I started visiting the Yoga for Health Foundation, which was, in 1993, the largest residential yoga centre in Europe. They were doing a lot of work with M.E. as well as with other chronic conditions – and I learned more about the importance of proper diet and meditation During my time there studying and practising yoga, the improvement in my health became so dramatic that I realised that yoga was having a profound effect on my well -being. Pranayama – or yoga breathing – was really important in my journey back to health, as were the relaxation and stretching postures. Gradually I became physically stronger. I also became much more spiritually aware as the more I practised yoga; the more I was getting in touch with the ‘real’ Fiona. One of my teachers, Bill Feeney, says that the ego is like a large parrot on the shoulder and we should aim to reduce this to a small sparrow, in order that the ego and attachment to the material world are not driving us and that we can listen in to the true self.
As I started to study the sutras of Patanjali in order to learn more about the philosophy of yoga. I tried to incorporate the yamas and niyamas (moral codes of conduct and restraints) in to my every day life. In studying the sutras I was also interested to learn how yoga is about quietening the mind. Since, like many people with M.E. I always had a hyperactive mind that used to drive me crazy and which was, no doubt, stimulating the whole of my nervous system, this touched a chord with me. Living in the present moment is a very important lesson and so the process of calming the mind, connecting with the real self within and working towards liberation, which Patanjali talks about, is, I think, vital for recovery from chronic fatigue. A mind, which is always active, is so exhausting. Staying in the here and now reduces so much tension and worry and allows us to be happy. Also, being present helps us to be much calmer about the future. For example, if I had a relapse, I would always panic about how that would affect me, what I would have to cancel and not be able to do. This worry would then lead to further illness and exhaustion. By learning to surrender – a key lesson in yoga – I was able to just accept that this is how I was for the time being and let go of any anxieties about the future. I could choose to be ill and unhappy, or ill for now, and happy. This state of mind got me out of relapse faster than any pill I could have popped.
By 1999 I was beginning to teach yoga to other people with M.E. and I started a teacher training course with the Yoga for Health Foundation, which I completed in 2002, In 2003 I was contacted by Alex Howard who wanted to interview me for a CD he was making to go with his book ‘Why ME?’ I read Alex’s book and it really resonated with me. Alex is over 20 years younger than me and yet he was giving me a lesson, which I had understood intellectually but not actually put in to action. This was that, if you want to get better, then you have to live an authentic and happy life. In other words, you have to be true to yourself and be your real self. At around the same time I read Ekhart Tolle’s book ‘The Power of Now’ , a book I continue to refer to and which inspires me.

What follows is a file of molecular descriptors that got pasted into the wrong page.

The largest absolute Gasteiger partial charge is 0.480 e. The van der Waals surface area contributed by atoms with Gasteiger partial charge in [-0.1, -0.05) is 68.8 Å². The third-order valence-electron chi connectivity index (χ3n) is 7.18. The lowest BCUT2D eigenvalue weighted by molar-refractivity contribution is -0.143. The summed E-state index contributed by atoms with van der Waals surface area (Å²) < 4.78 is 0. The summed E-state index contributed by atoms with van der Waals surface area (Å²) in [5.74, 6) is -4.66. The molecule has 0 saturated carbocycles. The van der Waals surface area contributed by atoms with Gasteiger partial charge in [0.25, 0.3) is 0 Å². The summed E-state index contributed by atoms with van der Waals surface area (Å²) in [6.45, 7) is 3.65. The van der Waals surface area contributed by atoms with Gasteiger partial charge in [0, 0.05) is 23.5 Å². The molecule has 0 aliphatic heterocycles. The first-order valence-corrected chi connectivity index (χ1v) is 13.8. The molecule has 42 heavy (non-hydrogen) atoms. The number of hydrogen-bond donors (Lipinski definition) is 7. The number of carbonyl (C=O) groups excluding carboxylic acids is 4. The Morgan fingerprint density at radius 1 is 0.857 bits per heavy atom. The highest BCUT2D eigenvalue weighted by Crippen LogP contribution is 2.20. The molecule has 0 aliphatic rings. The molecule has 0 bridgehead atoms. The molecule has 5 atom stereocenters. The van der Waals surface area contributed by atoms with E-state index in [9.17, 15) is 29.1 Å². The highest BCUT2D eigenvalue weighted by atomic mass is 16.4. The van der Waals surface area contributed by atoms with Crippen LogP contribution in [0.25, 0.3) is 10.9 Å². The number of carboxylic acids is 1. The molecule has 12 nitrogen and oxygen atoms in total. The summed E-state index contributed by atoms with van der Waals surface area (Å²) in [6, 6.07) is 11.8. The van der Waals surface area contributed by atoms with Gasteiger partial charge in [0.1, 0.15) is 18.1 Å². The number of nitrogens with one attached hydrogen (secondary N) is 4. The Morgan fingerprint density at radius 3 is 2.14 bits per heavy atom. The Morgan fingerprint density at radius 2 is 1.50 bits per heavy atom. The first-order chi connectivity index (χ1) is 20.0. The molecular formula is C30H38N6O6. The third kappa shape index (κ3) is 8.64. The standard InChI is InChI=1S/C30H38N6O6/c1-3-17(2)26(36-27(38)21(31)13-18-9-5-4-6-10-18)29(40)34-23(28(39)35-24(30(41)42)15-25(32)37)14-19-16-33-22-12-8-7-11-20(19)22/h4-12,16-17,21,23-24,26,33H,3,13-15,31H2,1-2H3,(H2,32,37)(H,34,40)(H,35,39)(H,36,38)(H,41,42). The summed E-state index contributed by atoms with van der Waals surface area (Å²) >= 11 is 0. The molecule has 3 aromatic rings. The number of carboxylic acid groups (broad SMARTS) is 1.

In 2004 I left my marriage after 24 years. My yoga journey and the lessons I learnt woke me up. I had been locked for years in an unhappy, destructive relationship, which left me permanently on edge and stressed. I realised I would never truly recover until I was in a situation where I could be true to the real Fiona.
I went to work at the Yoga for Health Foundation – doing a bit of teaching but mainly working in the kitchen, which I loved. Meditation becomes so easy when doing uncomplicated tasks. In 2005 I went to do some more teaching in India and then returned to London, where I taught yoga full-time in various yoga centres for two years, before going off to travel to India in 2007 to study again. I now teach in the UK and abroad taking yoga retreats and workshops for all kinds of people – for those who are healthy and for those who have chronic health challenges.
I am a huge admirer of the teacher TKV Desikachar and completed training in this tradition (Krishnamacharya) in 2011, which is accredited as an advance course with the British Wheel of Yoga. I am particularly interested in yoga philosophy and how we can take this in to our every day lives. I am now based near Portsmouth in Hampshire where I am blessed to have the energy to teach, write and travel. My own enquiry draws me to look at Freedom, or self-realisation as I continue to look at my own patterns and examine what is really real and true.
All this has contributed to my recovery. I have learnt a lot more about prana since I wrote the first edition of the book. I know that, for example, when Patanjali recommended that we control our senses that, had he lived in the 21 st century, he would probably advise that too much materialism, or overloading of the senses by continual TV, noise or stimulation, wears us down and takes us away from our spiritual core. I now know that my illness was sent to wake me up to my spiritual truth, and in that sense my M.E. although very traumatic, was a blessing.